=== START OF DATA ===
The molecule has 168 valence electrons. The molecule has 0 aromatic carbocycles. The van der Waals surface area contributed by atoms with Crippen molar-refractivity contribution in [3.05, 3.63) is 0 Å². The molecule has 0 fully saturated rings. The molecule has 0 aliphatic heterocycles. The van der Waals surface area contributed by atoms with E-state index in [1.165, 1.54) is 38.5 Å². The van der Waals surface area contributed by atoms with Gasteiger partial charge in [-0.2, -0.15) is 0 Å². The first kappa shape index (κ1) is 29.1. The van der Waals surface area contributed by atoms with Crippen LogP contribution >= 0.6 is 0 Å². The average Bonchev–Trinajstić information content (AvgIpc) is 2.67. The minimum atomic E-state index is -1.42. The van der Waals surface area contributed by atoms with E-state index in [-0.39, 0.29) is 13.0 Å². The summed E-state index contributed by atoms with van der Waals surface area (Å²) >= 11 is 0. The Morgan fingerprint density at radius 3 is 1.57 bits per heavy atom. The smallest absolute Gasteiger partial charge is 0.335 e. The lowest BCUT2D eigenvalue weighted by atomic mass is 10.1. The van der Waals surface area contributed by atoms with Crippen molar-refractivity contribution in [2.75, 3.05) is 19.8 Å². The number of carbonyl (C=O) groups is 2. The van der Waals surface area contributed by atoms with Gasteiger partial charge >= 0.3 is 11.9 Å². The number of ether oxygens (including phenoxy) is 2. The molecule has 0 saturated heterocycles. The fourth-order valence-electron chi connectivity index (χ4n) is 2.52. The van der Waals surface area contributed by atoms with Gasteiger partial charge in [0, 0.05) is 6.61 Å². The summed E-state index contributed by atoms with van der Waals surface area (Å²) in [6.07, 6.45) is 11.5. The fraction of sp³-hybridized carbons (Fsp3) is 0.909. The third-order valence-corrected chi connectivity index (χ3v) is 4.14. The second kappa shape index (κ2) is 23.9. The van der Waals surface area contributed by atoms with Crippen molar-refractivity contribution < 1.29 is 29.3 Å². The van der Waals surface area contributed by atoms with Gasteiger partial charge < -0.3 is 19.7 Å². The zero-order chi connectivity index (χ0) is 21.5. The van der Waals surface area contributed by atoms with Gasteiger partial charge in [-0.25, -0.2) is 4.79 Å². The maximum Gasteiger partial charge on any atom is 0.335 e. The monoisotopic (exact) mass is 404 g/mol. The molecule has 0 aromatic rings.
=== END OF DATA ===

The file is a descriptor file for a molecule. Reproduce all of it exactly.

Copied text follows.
The molecule has 168 valence electrons. The molecule has 0 aromatic carbocycles. The van der Waals surface area contributed by atoms with Crippen molar-refractivity contribution in [3.05, 3.63) is 0 Å². The molecule has 0 fully saturated rings. The molecule has 0 aliphatic heterocycles. The van der Waals surface area contributed by atoms with E-state index in [1.165, 1.54) is 38.5 Å². The van der Waals surface area contributed by atoms with Gasteiger partial charge in [-0.2, -0.15) is 0 Å². The first kappa shape index (κ1) is 29.1. The van der Waals surface area contributed by atoms with Crippen LogP contribution >= 0.6 is 0 Å². The average Bonchev–Trinajstić information content (AvgIpc) is 2.67. The minimum atomic E-state index is -1.42. The van der Waals surface area contributed by atoms with E-state index in [-0.39, 0.29) is 13.0 Å². The summed E-state index contributed by atoms with van der Waals surface area (Å²) >= 11 is 0. The Morgan fingerprint density at radius 3 is 1.57 bits per heavy atom. The smallest absolute Gasteiger partial charge is 0.335 e. The lowest BCUT2D eigenvalue weighted by atomic mass is 10.1. The van der Waals surface area contributed by atoms with Crippen molar-refractivity contribution in [2.75, 3.05) is 19.8 Å². The number of carbonyl (C=O) groups is 2. The van der Waals surface area contributed by atoms with Gasteiger partial charge >= 0.3 is 11.9 Å². The number of ether oxygens (including phenoxy) is 2. The molecule has 0 saturated heterocycles. The fourth-order valence-electron chi connectivity index (χ4n) is 2.52. The van der Waals surface area contributed by atoms with Gasteiger partial charge in [0, 0.05) is 6.61 Å². The summed E-state index contributed by atoms with van der Waals surface area (Å²) in [6.07, 6.45) is 11.5. The fraction of sp³-hybridized carbons (Fsp3) is 0.909. The third-order valence-corrected chi connectivity index (χ3v) is 4.14. The second kappa shape index (κ2) is 23.9. The van der Waals surface area contributed by atoms with Crippen molar-refractivity contribution < 1.29 is 29.3 Å². The van der Waals surface area contributed by atoms with Gasteiger partial charge < -0.3 is 19.7 Å². The zero-order chi connectivity index (χ0) is 21.5. The van der Waals surface area contributed by atoms with Gasteiger partial charge in [-0.25, -0.2) is 4.79 Å². The maximum Gasteiger partial charge on any atom is 0.335 e. The monoisotopic (exact) mass is 404 g/mol. The molecule has 0 aromatic rings.